The prevalence of teacher burnout has always existed, especially within the field of special education. But when you’re trying to navigate an unprecedented global pandemic alongside the normal challenges of teaching, burnout heightens. In this blog, we’ll discuss what contributes to burnout and explore recommendations for what administrators can do to help combat burnout before it happens.
Social emotional learning is a critical element of education and development that helps students to better recognize, comprehend and self-manage their emotions. Additionally, SEL teaches students vital skills so they can begin to empathize with their peers, families, friends and others. Think of social emotional learning as a key that can open a door to enhanced learning outcomes, social behaviors and the creation of strong personal relationships that are built.
Providing high-quality, rigorous education opportunities equips students with the skills necessary to prepare for employment and independence. State standards have been established to do just that! The overall goal of state standards within education is to provide a clear, consistent learning framework so that students across the board can be successful in their education and beyond.
As educators, working toward meeting (and exceeding!) your students’ education goals is always top of mind. Goals are built into student IEPs, covered in your daily classroom routines, woven into your lesson plans, etc., which is why including systematic instruction while teaching your students is key.
One minute you’re on the beach watching the waves crash into the sand, and the next minute you’re receiving your student roster for the upcoming school year. With a few simple planning steps, you can switch gears and start to prep your return back to school. Read on for 8 tips to help you (and your students!) ease back into the classroom seamlessly.
The topic of social skills is complex. Social interaction requires more than just applying basic skills or general social norms. It requires applying one’s knowledge about the situation in which the interaction occurs. People change their behavior to align with social situations. Making jokes when working with a classmate is okay but is not okay during a formal assessment. Even a basic skill such as greeting is not as simple as it appears. What a student does to greet their teacher in the classroom is different from what they do to greet their teacher in a grocery store.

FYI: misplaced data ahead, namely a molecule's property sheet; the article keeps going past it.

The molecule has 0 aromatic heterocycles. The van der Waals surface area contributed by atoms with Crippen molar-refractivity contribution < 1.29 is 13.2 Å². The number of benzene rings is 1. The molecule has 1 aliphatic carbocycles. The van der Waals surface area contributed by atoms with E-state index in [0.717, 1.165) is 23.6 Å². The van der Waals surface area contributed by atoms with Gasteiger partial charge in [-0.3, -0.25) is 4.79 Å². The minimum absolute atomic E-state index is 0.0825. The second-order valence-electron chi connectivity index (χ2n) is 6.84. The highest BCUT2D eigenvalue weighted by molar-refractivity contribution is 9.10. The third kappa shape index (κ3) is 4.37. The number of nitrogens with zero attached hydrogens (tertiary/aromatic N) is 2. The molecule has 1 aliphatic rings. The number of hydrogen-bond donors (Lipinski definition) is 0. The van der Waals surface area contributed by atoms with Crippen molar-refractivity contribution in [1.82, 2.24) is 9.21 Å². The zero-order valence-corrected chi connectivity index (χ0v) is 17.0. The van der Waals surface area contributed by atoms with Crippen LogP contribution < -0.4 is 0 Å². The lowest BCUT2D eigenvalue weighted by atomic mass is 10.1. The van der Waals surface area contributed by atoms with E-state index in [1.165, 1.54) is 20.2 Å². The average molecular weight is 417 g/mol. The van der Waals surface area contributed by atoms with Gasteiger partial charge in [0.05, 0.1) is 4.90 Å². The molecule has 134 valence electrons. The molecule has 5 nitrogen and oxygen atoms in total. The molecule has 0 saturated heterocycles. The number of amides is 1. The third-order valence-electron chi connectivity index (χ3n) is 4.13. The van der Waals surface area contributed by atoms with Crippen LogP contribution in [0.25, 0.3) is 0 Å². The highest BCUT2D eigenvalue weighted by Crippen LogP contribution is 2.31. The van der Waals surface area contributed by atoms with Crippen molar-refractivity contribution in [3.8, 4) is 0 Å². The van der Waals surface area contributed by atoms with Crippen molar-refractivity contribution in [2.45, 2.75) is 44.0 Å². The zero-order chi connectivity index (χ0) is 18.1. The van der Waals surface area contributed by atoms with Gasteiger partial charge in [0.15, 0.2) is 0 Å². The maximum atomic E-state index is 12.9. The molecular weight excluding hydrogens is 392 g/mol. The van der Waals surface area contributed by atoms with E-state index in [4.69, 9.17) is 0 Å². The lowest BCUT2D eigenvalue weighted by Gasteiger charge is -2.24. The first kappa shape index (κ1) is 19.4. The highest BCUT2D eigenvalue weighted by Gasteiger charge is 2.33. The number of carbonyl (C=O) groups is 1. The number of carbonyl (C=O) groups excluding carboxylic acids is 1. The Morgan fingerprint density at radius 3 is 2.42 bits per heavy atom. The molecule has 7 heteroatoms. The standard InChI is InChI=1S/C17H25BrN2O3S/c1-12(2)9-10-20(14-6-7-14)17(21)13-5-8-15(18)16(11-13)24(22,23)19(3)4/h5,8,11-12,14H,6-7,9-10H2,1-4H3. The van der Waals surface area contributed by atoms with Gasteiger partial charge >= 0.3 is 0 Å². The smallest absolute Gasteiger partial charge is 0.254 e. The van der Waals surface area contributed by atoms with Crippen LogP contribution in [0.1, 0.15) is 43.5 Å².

The COVID-19 pandemic forced schools and administrators to navigate the best ways to support our complex student population to guarantee continuity of instruction, whether that is via in-person, hybrid or remote/distance learning. This is especially true because districts must continue to meet federal mandates to provide FAPE for all students regardless of unprecedented events.
For every student who has an individualized education program (IEP), it is federally mandated under the Individuals with Disabilities Education Act (IDEA) that transition planning and services begin by the time a student turns 16 years old. In some states, an earlier age for transition planning has been implemented. When deemed appropriate, an IEP team can begin transition planning sooner than what is mandated.
Extended school year services are free school services that generally extend beyond the typical school year and are integrated within a student with disabilities’ individualized education program (IEP) to support educational goals. ESY services differ from conventional summer school and must meet the mandated requirements of the Individuals with Disabilities Education Act (IDEA). Depending on eligibility, ESY services may also be offered during longer school breaks, such as winter or spring breaks, when deemed appropriate.
Social impairment in individuals with autism spectrum disorder is different from that encountered in other conditions. Weakness in intuitive social skills is a hallmark indicator of autism. A lack of motivation to initiate or learn social skills can also be present among individuals with autism.